The short days and long dark nights of winter can sometimes make it feel tough to get outside for some fresh air and exercise. Long days of heading to work in the dark and then getting back home when it is dark can give me the feeling of cabin fever. A short stint outside with some fresh air and nature always helps me recharge and reset.

Here are three of my favourite places you can immerse yourself in nature when you have a limited time frame. Each of these spots are a stone’s throw away from the hustle and bustle of the city, yet close enough to be utilized on a lunch break.

Top three winter hikes

  1. Moore’s Meadow: Moore’s Meadow has a vast network of trails winding around a large meadow. Once you enter into the parks picturesque forests the city sounds and sights completely fade away. The forest rises up along each side of the meadow, sheltering and enveloping its inhabitants into nature and It is not uncommon to see a multitude of animals in the park. The many trails can be connected together to make a quick scenic walk or an adventurous journey if you have extra time. Moore’s Meadow can be accessed from First Avenue or from the Parking lot on Foothills Boulevard.

  2. Cottonwood Island Park: Nestled into the junction of the Fraser and Nechako Rivers, Cottonwood Island Park is a true gem for its scenery and flora/fauna in the park. Wide and easily accessible trails are surrounded by giant Cottonwood trees and the soothing sounds of the passing river will melt your worries away. A wildlife and nature lover’s dream, this park is full of animal encounters including foxes, eagles, ducks, deer, blue herons, and even black bears. There are also a number of beautiful carvings in the cottonwood trees made by local artist Elmer Gunderson. You can access Cottonwood Park just off the east end of River Road near the Central BC Railway and Forestry Museum.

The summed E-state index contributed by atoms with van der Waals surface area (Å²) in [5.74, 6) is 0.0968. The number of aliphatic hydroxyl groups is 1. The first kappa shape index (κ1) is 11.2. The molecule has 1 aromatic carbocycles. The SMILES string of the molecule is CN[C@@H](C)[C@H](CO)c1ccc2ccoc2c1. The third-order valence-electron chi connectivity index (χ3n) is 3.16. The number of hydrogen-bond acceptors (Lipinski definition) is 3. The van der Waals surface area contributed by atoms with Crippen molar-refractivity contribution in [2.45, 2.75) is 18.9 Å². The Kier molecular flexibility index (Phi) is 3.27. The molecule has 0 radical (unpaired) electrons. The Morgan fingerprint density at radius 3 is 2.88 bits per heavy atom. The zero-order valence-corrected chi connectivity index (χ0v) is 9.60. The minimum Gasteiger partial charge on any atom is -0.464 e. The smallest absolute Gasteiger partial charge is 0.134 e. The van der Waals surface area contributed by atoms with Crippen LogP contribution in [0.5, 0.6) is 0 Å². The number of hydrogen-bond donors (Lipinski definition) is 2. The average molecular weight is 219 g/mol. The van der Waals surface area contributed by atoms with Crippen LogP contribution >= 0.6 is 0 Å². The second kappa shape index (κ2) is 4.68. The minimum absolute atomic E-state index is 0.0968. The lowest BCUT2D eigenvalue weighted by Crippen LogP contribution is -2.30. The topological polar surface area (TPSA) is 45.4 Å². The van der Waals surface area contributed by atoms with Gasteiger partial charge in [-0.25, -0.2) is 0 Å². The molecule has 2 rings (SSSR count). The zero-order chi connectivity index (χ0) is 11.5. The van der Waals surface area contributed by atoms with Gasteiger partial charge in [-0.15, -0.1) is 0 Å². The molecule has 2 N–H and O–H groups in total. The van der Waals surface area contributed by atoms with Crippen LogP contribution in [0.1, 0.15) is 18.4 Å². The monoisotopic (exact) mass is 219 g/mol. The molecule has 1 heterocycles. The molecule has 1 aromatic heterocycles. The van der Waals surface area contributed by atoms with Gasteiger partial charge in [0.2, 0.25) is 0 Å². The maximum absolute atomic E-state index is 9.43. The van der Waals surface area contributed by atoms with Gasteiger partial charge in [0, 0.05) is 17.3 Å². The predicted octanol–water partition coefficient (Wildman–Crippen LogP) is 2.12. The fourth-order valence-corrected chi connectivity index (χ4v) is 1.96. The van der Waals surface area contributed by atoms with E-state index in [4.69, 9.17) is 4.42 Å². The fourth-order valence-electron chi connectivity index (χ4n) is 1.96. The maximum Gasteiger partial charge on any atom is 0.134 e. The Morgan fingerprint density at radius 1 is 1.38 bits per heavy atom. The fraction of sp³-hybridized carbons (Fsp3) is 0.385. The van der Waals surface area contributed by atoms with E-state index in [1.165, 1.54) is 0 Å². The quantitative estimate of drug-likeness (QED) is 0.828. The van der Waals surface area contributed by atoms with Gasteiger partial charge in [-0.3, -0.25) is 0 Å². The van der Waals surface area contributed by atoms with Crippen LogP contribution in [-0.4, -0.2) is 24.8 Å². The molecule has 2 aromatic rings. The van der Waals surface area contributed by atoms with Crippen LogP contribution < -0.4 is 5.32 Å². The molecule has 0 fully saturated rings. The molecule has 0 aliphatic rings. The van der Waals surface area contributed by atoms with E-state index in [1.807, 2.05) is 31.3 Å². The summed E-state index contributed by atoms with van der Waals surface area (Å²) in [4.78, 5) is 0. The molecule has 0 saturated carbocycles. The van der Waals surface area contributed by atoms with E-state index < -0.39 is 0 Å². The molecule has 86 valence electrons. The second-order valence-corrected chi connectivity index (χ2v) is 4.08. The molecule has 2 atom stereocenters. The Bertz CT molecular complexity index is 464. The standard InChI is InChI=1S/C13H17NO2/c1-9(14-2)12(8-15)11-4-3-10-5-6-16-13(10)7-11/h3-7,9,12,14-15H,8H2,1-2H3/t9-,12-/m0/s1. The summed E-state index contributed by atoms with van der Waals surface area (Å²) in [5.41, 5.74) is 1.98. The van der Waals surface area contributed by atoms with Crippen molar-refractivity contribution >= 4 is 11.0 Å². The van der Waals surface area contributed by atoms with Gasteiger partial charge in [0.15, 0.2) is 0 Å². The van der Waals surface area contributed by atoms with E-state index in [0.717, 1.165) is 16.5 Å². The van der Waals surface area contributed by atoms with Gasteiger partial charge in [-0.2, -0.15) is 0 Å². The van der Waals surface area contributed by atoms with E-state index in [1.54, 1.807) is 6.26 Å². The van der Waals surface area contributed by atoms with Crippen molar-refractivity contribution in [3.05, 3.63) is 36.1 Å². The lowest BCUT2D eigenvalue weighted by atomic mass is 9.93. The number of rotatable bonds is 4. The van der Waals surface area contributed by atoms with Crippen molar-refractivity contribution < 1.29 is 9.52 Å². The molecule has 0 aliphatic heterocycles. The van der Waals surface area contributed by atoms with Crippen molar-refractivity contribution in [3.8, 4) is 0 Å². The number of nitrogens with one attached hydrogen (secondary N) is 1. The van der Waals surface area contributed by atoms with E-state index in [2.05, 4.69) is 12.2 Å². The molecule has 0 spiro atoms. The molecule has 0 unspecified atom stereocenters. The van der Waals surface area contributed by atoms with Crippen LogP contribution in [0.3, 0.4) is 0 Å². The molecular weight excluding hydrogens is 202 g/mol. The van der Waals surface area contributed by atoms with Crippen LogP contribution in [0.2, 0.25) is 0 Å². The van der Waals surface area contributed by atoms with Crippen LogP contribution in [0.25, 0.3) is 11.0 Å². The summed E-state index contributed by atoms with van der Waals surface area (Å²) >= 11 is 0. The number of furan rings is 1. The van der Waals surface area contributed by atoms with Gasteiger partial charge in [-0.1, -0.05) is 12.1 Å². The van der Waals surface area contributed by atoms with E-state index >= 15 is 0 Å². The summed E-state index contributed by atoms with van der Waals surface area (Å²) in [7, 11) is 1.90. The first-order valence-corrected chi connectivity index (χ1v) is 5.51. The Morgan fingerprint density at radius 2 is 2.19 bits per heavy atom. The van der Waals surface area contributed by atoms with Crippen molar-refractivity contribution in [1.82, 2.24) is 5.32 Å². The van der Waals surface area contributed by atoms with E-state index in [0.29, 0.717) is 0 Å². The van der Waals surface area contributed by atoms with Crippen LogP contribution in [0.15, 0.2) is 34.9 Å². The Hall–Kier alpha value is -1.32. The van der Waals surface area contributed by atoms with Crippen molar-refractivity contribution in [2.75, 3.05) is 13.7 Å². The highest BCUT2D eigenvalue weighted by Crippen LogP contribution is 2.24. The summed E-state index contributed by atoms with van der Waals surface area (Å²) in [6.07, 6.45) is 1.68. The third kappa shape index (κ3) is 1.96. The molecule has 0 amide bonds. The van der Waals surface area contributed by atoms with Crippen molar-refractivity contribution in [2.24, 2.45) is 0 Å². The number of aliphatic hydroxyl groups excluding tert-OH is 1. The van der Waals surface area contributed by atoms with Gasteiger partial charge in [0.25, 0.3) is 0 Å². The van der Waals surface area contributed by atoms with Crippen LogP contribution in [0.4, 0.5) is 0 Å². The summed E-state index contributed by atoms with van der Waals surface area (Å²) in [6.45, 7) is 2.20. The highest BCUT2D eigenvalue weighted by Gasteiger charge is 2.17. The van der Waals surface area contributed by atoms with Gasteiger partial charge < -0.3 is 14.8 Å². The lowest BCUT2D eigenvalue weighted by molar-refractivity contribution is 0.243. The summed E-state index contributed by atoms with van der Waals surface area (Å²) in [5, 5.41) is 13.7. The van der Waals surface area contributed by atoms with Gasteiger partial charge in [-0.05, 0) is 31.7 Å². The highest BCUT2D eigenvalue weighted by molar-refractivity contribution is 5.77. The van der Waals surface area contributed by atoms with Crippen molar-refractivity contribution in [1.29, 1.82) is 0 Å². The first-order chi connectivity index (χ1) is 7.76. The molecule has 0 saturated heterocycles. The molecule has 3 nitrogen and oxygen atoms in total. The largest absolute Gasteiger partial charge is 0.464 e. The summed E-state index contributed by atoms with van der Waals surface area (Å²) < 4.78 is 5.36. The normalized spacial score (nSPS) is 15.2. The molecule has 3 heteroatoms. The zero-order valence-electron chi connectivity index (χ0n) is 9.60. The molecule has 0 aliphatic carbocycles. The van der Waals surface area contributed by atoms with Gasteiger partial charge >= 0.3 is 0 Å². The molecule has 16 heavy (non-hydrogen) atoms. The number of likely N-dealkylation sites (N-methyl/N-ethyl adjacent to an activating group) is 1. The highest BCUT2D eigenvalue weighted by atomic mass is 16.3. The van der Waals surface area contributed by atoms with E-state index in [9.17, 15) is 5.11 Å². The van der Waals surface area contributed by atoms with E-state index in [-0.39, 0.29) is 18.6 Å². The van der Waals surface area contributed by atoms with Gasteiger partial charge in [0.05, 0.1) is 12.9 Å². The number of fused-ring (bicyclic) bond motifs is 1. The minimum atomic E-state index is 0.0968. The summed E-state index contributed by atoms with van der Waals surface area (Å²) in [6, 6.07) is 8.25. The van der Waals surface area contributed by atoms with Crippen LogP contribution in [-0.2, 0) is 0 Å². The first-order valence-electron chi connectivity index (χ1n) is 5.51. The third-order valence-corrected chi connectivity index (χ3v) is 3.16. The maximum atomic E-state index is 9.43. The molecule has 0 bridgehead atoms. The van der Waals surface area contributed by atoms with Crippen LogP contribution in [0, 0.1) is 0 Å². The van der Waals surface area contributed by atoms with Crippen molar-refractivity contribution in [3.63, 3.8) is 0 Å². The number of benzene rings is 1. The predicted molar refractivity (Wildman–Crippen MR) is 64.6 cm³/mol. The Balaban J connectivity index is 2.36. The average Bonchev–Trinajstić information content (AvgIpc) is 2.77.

3. LC Gunn Park: The LC Gunn trail borders the top of southern cut banks of the Fraser River. This hike has some moderately steep pitches in places but they are worth scaling as it provides spectacular views of the city and the Fraser River. This hike winds between large pine trees and over stream crossings with city wide views at nearly every step. LC Gunn trail can be accessed from Highway 16 East from the parking lot off Guay Road or from Highway 97 South in the gravel parking area just south of the Simon Fraser Bridge.

Winter hiking safety tips

Winter hiking is a great way to get out and enjoy nature and a fresh dusting of snow can make old favourites seem brand new again. Here are a few tips to keep it safe:

  • Let people know where you will be and when you plan to be back; accidents can happen and letting people know where to find you in case of an emergency is important.

  • Ice cleats – Slippery sections of ice can easily be hidden by snowpack and cause a fall or injury. Ice cleats are relatively inexpensive and can make impassable sections of an icy trail no problem. Available at places such as Stride and Glide Sports or Atmosphere in the Parkwood Mall.

  • Dress for the weather – Winter weather can change quickly. Make sure to pack appropriate clothing in case of a weather changes. This includes proper footwear/boots. The snowpack can be much deeper in the shelter of the forest.

  • Take some form of communication with you, whether it’s a cell phone or other device, and make sure it is charged and that you are able to call someone if the need for help arises.